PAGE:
neighborhoods, places., travels
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nobody lives in the capitol building. or, what neighborhoods in d.c. are like.

Last month I had the incredible experience of attending a conference of US/ICOMOS and the World Bank, in Washington, DC.  The conference focused on the relationship between heritage preservation and economics, and particularly on the ability of heritage preservation and tourism to create successful economic outcomes in surrounding communities.   Presentations about  minority cultural preservation in China, about healing through preservation in the Balkans, and about how heritage resources are an essential part of the environment of a thriving knowledge economy were particularly fascinating.  Several case-studies and arguments about the relationship between resource management and tourism were also presented, providing a useful framework for addressing this always-tenuous relationship.  It was really exciting to have so many professionals, grad students and recent grads from a variety of fields collaborating to discuss these issues around the world.  Also, visiting the World Bank was super-cool, whatever you think about its impact on global development.

Beyond the conference, though, my little trip to D.C. was a wonderful breath of fresh air and a great opportunity to see a bit of a city that is usually perceived in marble and monument.  I had already had one experience like this, visiting friends in Falls Church last fall.  We barely set foot in the city, spending most of our time eating the most outrageous strip-mall Asian food we had ever had: pho at Pho 50 (second only to Pho Saigon 8 in Las Vegas), and tofu/kimchee jigae at Vit Goel (Lighthouse).  Apparently the Washington D.C. area is great for ethnic food, as Tyler Cowen has convinced me.  Anyway, so I already knew that D.C. was much more than staffers and protests and statues of dead presidents.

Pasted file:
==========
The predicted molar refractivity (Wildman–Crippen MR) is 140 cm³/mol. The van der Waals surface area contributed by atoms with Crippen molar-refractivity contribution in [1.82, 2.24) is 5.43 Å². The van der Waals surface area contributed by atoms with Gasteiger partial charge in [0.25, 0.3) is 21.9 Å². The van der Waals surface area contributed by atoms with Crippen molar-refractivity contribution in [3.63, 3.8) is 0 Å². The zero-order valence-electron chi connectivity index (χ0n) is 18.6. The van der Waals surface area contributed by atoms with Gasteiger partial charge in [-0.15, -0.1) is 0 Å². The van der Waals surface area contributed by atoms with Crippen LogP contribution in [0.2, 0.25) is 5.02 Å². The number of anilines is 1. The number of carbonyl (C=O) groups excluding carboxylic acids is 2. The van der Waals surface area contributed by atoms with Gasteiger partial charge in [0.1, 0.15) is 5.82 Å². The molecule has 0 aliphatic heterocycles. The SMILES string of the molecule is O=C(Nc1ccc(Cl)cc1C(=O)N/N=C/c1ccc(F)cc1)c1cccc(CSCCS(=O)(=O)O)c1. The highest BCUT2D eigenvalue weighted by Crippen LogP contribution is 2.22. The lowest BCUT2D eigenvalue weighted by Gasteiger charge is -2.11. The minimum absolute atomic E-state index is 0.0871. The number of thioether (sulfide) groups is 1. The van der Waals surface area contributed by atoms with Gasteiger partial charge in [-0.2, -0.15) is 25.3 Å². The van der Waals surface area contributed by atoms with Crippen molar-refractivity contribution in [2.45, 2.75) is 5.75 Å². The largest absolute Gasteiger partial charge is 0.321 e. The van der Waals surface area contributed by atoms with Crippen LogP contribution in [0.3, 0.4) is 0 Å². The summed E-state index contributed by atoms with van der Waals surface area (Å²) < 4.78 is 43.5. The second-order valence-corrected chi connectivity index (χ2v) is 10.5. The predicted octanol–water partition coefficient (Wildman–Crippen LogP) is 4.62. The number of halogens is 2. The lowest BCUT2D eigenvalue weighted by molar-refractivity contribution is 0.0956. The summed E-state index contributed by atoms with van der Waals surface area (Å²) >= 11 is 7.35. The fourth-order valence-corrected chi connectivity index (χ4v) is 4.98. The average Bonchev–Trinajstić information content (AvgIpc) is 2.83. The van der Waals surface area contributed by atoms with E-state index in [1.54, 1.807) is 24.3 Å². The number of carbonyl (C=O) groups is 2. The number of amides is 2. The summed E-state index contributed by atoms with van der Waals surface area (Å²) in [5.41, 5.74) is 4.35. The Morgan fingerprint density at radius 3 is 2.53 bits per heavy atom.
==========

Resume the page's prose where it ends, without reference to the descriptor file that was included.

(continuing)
But it wasn’t until I got the chance to stay in a wonderful apartment in the Northeast that I found on airbnb that I really appreciated the beauty of daily life in our nation’s capitol.  The neighborhood, just past Union Station, is actually a historic district, and it has very distinctive residential architecture.  It also is home to a thriving community, with many apartments seeming to have recently turned over into condos but still many lower-income and family residents remaining.  I felt safe on the street at all times of day and loved getting the chance to stay somewhere off the hotel-and-museum circuit.  I highly encourage you to check out airbnb — it’s an incredible resource for travelers seeking a more immersive experience, wherever they are traveling.

Ok, now for the photos. 

So, of course, the question is: what does heritage preservation mean for people living in the Northeast neighborhood?  Is the heritage of D.C. sufficiently presented to visitors, alongside the heritage of our nation?  Has the historic district produced economic impacts in this neighborhood, and if so, who has benefited?


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